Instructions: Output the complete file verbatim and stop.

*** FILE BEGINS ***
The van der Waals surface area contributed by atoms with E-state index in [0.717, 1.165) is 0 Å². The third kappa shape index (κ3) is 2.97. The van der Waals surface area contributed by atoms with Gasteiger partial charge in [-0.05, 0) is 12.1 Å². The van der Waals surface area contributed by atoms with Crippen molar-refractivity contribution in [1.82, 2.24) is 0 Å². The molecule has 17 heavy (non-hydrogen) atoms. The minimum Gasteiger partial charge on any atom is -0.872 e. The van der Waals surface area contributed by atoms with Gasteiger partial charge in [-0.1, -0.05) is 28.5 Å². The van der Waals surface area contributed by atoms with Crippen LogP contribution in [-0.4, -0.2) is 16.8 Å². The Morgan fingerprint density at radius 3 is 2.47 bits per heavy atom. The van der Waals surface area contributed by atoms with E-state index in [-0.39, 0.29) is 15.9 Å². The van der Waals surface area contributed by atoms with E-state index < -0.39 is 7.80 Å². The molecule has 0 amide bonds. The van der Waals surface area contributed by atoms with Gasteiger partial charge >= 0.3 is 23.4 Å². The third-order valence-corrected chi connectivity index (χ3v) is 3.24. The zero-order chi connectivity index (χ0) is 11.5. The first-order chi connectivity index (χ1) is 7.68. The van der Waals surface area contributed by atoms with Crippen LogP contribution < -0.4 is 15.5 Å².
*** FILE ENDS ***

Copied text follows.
The van der Waals surface area contributed by atoms with E-state index in [0.717, 1.165) is 0 Å². The third kappa shape index (κ3) is 2.97. The van der Waals surface area contributed by atoms with Gasteiger partial charge in [-0.05, 0) is 12.1 Å². The van der Waals surface area contributed by atoms with Crippen molar-refractivity contribution in [1.82, 2.24) is 0 Å². The molecule has 17 heavy (non-hydrogen) atoms. The minimum Gasteiger partial charge on any atom is -0.872 e. The van der Waals surface area contributed by atoms with Gasteiger partial charge in [-0.1, -0.05) is 28.5 Å². The van der Waals surface area contributed by atoms with Crippen LogP contribution in [-0.4, -0.2) is 16.8 Å². The Morgan fingerprint density at radius 3 is 2.47 bits per heavy atom. The van der Waals surface area contributed by atoms with E-state index in [-0.39, 0.29) is 15.9 Å². The van der Waals surface area contributed by atoms with E-state index < -0.39 is 7.80 Å². The molecule has 0 amide bonds. The van der Waals surface area contributed by atoms with Gasteiger partial charge >= 0.3 is 23.4 Å². The third-order valence-corrected chi connectivity index (χ3v) is 3.24. The zero-order chi connectivity index (χ0) is 11.5. The first-order chi connectivity index (χ1) is 7.68. The van der Waals surface area contributed by atoms with Crippen LogP contribution < -0.4 is 15.5 Å².